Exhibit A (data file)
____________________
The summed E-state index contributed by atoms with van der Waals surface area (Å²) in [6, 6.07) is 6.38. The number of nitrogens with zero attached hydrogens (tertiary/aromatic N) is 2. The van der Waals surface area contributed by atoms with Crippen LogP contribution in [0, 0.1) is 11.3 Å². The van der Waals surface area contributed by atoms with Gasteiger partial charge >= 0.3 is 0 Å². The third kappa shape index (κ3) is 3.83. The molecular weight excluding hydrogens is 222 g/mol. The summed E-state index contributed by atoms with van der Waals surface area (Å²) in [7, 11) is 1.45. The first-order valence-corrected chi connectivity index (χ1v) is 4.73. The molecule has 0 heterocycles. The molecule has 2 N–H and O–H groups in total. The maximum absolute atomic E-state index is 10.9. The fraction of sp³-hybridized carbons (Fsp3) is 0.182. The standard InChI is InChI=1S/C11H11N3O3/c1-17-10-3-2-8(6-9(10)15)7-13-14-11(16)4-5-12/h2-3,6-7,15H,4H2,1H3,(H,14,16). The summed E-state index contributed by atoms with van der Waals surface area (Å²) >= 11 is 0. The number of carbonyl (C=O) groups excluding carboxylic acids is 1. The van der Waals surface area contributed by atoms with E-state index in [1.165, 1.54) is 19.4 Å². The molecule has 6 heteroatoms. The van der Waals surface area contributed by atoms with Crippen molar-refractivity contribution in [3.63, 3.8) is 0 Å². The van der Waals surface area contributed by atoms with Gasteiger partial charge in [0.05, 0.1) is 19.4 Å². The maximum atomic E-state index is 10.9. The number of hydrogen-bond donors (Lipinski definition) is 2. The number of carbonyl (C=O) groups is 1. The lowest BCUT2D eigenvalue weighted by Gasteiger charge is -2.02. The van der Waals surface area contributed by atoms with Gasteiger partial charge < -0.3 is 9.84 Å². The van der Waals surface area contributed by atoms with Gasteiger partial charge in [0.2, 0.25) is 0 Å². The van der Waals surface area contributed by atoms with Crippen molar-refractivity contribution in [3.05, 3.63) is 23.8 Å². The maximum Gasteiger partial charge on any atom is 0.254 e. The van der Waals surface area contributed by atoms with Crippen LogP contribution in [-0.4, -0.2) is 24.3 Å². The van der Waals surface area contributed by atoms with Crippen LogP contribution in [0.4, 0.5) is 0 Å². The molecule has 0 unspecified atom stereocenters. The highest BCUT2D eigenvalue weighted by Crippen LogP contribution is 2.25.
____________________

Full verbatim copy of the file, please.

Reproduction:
The summed E-state index contributed by atoms with van der Waals surface area (Å²) in [6, 6.07) is 6.38. The number of nitrogens with zero attached hydrogens (tertiary/aromatic N) is 2. The van der Waals surface area contributed by atoms with Crippen LogP contribution in [0, 0.1) is 11.3 Å². The van der Waals surface area contributed by atoms with Gasteiger partial charge >= 0.3 is 0 Å². The third kappa shape index (κ3) is 3.83. The molecular weight excluding hydrogens is 222 g/mol. The summed E-state index contributed by atoms with van der Waals surface area (Å²) in [7, 11) is 1.45. The first-order valence-corrected chi connectivity index (χ1v) is 4.73. The molecule has 0 heterocycles. The molecule has 2 N–H and O–H groups in total. The maximum absolute atomic E-state index is 10.9. The fraction of sp³-hybridized carbons (Fsp3) is 0.182. The standard InChI is InChI=1S/C11H11N3O3/c1-17-10-3-2-8(6-9(10)15)7-13-14-11(16)4-5-12/h2-3,6-7,15H,4H2,1H3,(H,14,16). The summed E-state index contributed by atoms with van der Waals surface area (Å²) >= 11 is 0. The number of carbonyl (C=O) groups excluding carboxylic acids is 1. The van der Waals surface area contributed by atoms with E-state index in [1.165, 1.54) is 19.4 Å². The molecule has 6 heteroatoms. The van der Waals surface area contributed by atoms with Crippen molar-refractivity contribution in [3.63, 3.8) is 0 Å². The van der Waals surface area contributed by atoms with Gasteiger partial charge in [0.05, 0.1) is 19.4 Å². The maximum atomic E-state index is 10.9. The number of hydrogen-bond donors (Lipinski definition) is 2. The number of carbonyl (C=O) groups is 1. The lowest BCUT2D eigenvalue weighted by Gasteiger charge is -2.02. The van der Waals surface area contributed by atoms with Gasteiger partial charge < -0.3 is 9.84 Å². The van der Waals surface area contributed by atoms with Gasteiger partial charge in [0.2, 0.25) is 0 Å². The van der Waals surface area contributed by atoms with Crippen molar-refractivity contribution in [3.05, 3.63) is 23.8 Å². The maximum Gasteiger partial charge on any atom is 0.254 e. The van der Waals surface area contributed by atoms with Crippen LogP contribution in [-0.4, -0.2) is 24.3 Å². The van der Waals surface area contributed by atoms with Crippen LogP contribution in [0.4, 0.5) is 0 Å². The molecule has 0 unspecified atom stereocenters. The highest BCUT2D eigenvalue weighted by Crippen LogP contribution is 2.25.